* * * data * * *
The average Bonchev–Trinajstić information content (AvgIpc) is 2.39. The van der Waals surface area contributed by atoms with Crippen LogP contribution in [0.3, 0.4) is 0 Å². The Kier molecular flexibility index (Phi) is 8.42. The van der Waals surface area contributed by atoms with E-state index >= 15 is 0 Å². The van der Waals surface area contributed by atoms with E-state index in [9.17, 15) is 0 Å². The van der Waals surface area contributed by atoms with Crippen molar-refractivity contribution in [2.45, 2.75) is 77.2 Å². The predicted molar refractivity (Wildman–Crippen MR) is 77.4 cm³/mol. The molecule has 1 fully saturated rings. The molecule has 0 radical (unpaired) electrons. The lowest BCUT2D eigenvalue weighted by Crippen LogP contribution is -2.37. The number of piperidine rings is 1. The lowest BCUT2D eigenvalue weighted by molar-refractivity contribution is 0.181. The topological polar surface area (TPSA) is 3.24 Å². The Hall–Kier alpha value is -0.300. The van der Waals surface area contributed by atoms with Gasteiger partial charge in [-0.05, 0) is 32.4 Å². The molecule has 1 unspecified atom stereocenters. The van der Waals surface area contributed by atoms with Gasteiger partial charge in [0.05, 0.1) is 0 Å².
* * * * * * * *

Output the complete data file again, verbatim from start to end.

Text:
The average Bonchev–Trinajstić information content (AvgIpc) is 2.39. The van der Waals surface area contributed by atoms with Crippen LogP contribution in [0.3, 0.4) is 0 Å². The Kier molecular flexibility index (Phi) is 8.42. The van der Waals surface area contributed by atoms with E-state index >= 15 is 0 Å². The van der Waals surface area contributed by atoms with E-state index in [9.17, 15) is 0 Å². The van der Waals surface area contributed by atoms with Crippen molar-refractivity contribution in [2.45, 2.75) is 77.2 Å². The predicted molar refractivity (Wildman–Crippen MR) is 77.4 cm³/mol. The molecule has 1 fully saturated rings. The molecule has 0 radical (unpaired) electrons. The lowest BCUT2D eigenvalue weighted by Crippen LogP contribution is -2.37. The number of piperidine rings is 1. The lowest BCUT2D eigenvalue weighted by molar-refractivity contribution is 0.181. The topological polar surface area (TPSA) is 3.24 Å². The Hall–Kier alpha value is -0.300. The van der Waals surface area contributed by atoms with Gasteiger partial charge in [-0.05, 0) is 32.4 Å². The molecule has 1 unspecified atom stereocenters. The van der Waals surface area contributed by atoms with Gasteiger partial charge in [0.05, 0.1) is 0 Å².